Early this month I had a tour of the soon to be opened Park Theatre in Finsbury Park. Though the site is still under construction, it is due to be completed and open soon, at the start of May, with two stages – Park200 (a 200-seat auditorium) and Park90 (a 90-seat auditorium), and they have just announced their opening season.
Jez and Melli Bond, the creative team behind the theatre, say their vision is for ‘national recognition as a powerhouse of theatre for diverse audiences across London and the South East’. And their mission is ‘to be a welcoming, vibrant home for the local community and beyond, providing world class entertainment that challenges perceptions and enables people to build a new tradition of theatre’.
This is a really exciting development for north London, I know the area very well, having lived in Finsbury Park for over 10 years, and the theatre is going to be so welcome, part of the planned regeneration going on there. It’s so nice that this theatre has been designed by David Hughes Architects, with a lot of thought and best practice in mind. The space, even though a building site when I saw it, is full of light and airy. Technical developments have been incorporated into the fabric of the building which mean there will be enough ladies’ loos, dressing rooms and power sockets, which are often lacking in theatres built 100 years ago.
The Park’s first playwright-in-residence is Sarah Rutherford, and I asked her some questions about her connection with The Park Theatre.
Sarah is an actor and playwright. With a degree in English from Oxford University, she pursued a career as an arts journalist alongside a PhD on Black Farce in Jacobean and 1960s Theatre, before training at Guildford School of Acting. Her professional acting credits include popular drama series such as Murphy’s Law, Casualty and The Royal as well as theatre work in the West End and beyond.Sarah’s play What You Do To People has been showcased at the Hampstead Theatre and workshopped by Park Theatre’s Jez Bond.
For Park Theatre she has written a new play, inspired by selected real-life stories of local people, which will be staged next year. She is currently developing her third play, Tonight Is Your Answer, with Team Angelica at Theatre Royal Stratford East, and is researching her fourth. She recently had her short piece, La Barbe, performed at Equal Writes.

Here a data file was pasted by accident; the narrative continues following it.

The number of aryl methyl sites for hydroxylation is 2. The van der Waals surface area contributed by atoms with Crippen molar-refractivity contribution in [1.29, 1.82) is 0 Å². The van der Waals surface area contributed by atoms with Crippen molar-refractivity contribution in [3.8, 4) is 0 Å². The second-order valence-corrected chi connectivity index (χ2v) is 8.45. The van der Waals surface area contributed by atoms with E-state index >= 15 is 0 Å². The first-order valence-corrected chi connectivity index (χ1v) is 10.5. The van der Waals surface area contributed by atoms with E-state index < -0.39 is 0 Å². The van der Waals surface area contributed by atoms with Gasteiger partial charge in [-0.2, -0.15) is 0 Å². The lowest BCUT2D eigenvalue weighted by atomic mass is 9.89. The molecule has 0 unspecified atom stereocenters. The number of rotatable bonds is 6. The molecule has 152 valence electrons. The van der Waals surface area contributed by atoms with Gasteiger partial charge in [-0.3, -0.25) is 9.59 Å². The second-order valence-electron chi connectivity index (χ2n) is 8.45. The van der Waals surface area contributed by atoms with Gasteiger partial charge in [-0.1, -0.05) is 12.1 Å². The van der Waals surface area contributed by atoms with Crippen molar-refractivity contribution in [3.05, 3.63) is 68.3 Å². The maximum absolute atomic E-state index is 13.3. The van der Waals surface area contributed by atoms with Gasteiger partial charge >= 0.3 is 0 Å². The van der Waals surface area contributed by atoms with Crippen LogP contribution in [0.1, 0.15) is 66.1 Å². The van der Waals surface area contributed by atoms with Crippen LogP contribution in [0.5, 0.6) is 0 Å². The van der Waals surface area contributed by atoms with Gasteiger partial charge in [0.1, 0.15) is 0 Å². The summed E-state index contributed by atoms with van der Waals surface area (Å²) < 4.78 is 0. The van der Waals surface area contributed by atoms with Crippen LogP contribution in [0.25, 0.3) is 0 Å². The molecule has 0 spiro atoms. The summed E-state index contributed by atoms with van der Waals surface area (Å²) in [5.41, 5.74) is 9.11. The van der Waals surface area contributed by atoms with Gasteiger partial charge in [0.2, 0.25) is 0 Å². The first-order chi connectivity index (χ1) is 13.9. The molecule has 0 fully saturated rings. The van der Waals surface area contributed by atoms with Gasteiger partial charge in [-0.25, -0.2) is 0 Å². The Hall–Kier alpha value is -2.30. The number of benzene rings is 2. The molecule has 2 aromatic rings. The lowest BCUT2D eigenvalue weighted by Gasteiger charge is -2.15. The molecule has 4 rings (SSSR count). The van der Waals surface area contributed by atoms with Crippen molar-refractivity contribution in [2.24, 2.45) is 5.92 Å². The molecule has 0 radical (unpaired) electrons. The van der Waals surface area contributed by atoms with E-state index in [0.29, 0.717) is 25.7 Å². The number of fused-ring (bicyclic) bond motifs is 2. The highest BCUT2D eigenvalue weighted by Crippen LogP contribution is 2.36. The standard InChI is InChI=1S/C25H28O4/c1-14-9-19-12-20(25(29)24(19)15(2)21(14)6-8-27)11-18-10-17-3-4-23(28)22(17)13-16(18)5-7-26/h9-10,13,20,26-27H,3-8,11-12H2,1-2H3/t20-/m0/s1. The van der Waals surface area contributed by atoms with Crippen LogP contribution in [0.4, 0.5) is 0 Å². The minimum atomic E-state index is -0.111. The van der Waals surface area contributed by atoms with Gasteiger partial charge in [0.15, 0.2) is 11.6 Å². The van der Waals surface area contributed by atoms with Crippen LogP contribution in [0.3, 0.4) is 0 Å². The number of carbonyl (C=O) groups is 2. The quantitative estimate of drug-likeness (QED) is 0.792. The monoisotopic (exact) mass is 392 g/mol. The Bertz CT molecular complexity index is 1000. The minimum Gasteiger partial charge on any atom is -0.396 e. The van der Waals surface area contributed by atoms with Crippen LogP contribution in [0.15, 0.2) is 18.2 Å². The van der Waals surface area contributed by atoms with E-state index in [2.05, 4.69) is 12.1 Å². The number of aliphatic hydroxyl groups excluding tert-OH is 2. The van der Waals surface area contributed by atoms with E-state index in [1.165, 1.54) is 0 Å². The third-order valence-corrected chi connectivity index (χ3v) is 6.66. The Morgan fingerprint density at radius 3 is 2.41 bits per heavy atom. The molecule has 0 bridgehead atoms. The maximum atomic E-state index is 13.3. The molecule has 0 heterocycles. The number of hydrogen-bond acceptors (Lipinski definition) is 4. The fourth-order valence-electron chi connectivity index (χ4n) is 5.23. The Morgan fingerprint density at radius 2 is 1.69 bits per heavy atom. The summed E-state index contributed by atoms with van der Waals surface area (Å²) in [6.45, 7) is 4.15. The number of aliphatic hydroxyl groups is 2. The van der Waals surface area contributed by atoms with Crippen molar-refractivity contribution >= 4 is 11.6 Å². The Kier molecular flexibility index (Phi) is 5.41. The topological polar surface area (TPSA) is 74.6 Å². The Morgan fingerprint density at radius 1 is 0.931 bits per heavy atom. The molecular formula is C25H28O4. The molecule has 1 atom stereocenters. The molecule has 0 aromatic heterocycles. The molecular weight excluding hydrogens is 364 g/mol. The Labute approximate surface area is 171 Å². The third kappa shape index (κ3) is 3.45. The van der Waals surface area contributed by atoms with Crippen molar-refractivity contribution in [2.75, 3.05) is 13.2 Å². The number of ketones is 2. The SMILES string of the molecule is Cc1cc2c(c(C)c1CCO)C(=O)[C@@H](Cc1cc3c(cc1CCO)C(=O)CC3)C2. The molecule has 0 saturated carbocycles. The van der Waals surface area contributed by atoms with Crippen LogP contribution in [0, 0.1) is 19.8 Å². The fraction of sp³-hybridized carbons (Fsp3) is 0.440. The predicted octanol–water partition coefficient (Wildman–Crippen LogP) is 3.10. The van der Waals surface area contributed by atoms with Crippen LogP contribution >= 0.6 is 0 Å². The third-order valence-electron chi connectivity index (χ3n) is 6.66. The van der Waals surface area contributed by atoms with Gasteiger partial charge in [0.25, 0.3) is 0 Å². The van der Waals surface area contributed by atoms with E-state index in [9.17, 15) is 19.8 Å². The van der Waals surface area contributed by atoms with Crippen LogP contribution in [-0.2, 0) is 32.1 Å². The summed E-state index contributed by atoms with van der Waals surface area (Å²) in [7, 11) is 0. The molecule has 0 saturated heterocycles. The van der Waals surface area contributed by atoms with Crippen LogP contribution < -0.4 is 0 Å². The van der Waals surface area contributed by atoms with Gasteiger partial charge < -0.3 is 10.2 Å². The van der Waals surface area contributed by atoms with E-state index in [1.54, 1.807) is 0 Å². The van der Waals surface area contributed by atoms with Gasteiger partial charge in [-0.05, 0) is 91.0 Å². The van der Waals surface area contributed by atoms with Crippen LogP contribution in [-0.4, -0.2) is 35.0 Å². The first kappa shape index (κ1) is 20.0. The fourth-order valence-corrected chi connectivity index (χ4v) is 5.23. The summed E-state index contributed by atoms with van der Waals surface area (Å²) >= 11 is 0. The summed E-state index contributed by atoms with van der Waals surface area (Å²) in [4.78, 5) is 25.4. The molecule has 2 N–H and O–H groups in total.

Do you have any particular link with the area?
I lived in north London for seven years and both of my children were born there, so I feel like I have a permanent bond with the area. It’s been great to have the opportunity to explore one of my favourite parts of London in such depth.
Can you tell us a bit about the play you’ve written for the Park and the process of writing it?
My play has come out of a project called N4 Stories. In November 2010 I assembled a team of (mostly local) actors and we spent 6 months exploring the area, just talking to people and gathering stories. Every week we would meet for a workshop where the actors would come along as the characters they’d found; we would then interview them and throw them together in experimental scenes, just to see what would happen. We interviewed over 100 people, of a vast range of backgrounds, ages and nationalities. I was looking for a story or character that would move me in some way, and after a few months I found one. We carried on working and experimenting together for another six months, and I even flew to Turkey to research the background of the characters we’d found.
After that, I went away and worked alone on the script. It’s now nearing its final draft, and Jez (Bond, Artistic Director), and I are getting it ready to be read properly for the first time, before we move into casting and production. It’s been quite a long journey so it’s exciting to have got to this stage.
How did you become involved with the Park Theatre?
I met Creative Director Melli Bond when we were in a show together back in 2001, so when I started moving from acting into writing about five years ago, Jez and Melli were the first people I showed my early work to. They were both incredibly supportive and passionate about my writing, and Jez workshopped that piece and worked on it with me very generously. So when they acquired the building that was to become Park Theatre, I suggested that what they needed was a Finsbury Park play. They agreed, and Jez asked me to be their first Writer in Residence.
Good luck to the Park Theatre in their opening season which contains a lot of new writing, it’s a really exciting project. Book tickets here.